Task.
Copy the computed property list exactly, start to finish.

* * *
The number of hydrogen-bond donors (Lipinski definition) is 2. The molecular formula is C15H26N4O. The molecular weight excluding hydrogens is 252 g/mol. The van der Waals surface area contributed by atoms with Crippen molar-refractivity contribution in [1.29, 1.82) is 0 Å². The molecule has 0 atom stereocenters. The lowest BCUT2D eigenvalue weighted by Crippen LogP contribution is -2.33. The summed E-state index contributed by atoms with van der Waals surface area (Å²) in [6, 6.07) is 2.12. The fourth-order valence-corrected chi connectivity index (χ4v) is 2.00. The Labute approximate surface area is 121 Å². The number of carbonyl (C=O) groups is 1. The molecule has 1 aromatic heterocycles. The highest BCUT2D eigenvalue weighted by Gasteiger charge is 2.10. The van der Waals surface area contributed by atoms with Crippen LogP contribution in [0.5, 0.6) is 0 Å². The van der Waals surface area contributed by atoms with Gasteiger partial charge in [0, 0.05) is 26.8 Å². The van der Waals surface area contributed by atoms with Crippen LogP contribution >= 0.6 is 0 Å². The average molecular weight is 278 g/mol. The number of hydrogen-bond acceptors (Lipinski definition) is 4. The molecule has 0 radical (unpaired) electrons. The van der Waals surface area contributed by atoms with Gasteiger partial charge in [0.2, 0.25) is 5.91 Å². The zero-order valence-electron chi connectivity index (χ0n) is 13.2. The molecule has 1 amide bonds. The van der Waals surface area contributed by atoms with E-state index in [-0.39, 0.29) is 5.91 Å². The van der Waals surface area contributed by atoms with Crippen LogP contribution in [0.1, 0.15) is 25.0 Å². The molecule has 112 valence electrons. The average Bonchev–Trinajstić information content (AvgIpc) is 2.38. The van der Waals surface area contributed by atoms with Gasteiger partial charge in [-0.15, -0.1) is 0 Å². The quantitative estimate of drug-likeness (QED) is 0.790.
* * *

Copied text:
The number of hydrogen-bond donors (Lipinski definition) is 2. The molecular formula is C15H26N4O. The molecular weight excluding hydrogens is 252 g/mol. The van der Waals surface area contributed by atoms with Crippen molar-refractivity contribution in [1.29, 1.82) is 0 Å². The molecule has 0 atom stereocenters. The lowest BCUT2D eigenvalue weighted by Crippen LogP contribution is -2.33. The summed E-state index contributed by atoms with van der Waals surface area (Å²) in [6, 6.07) is 2.12. The fourth-order valence-corrected chi connectivity index (χ4v) is 2.00. The Labute approximate surface area is 121 Å². The number of carbonyl (C=O) groups is 1. The molecule has 1 aromatic heterocycles. The highest BCUT2D eigenvalue weighted by Gasteiger charge is 2.10. The van der Waals surface area contributed by atoms with Crippen LogP contribution in [0.5, 0.6) is 0 Å². The van der Waals surface area contributed by atoms with Gasteiger partial charge in [0, 0.05) is 26.8 Å². The van der Waals surface area contributed by atoms with Crippen LogP contribution >= 0.6 is 0 Å². The average molecular weight is 278 g/mol. The number of hydrogen-bond acceptors (Lipinski definition) is 4. The molecule has 0 radical (unpaired) electrons. The van der Waals surface area contributed by atoms with Gasteiger partial charge in [0.2, 0.25) is 5.91 Å². The zero-order valence-electron chi connectivity index (χ0n) is 13.2. The molecule has 1 amide bonds. The van der Waals surface area contributed by atoms with E-state index in [-0.39, 0.29) is 5.91 Å². The van der Waals surface area contributed by atoms with Crippen LogP contribution in [0.1, 0.15) is 25.0 Å². The molecule has 112 valence electrons. The average Bonchev–Trinajstić information content (AvgIpc) is 2.38. The van der Waals surface area contributed by atoms with Gasteiger partial charge in [-0.15, -0.1) is 0 Å². The quantitative estimate of drug-likeness (QED) is 0.790.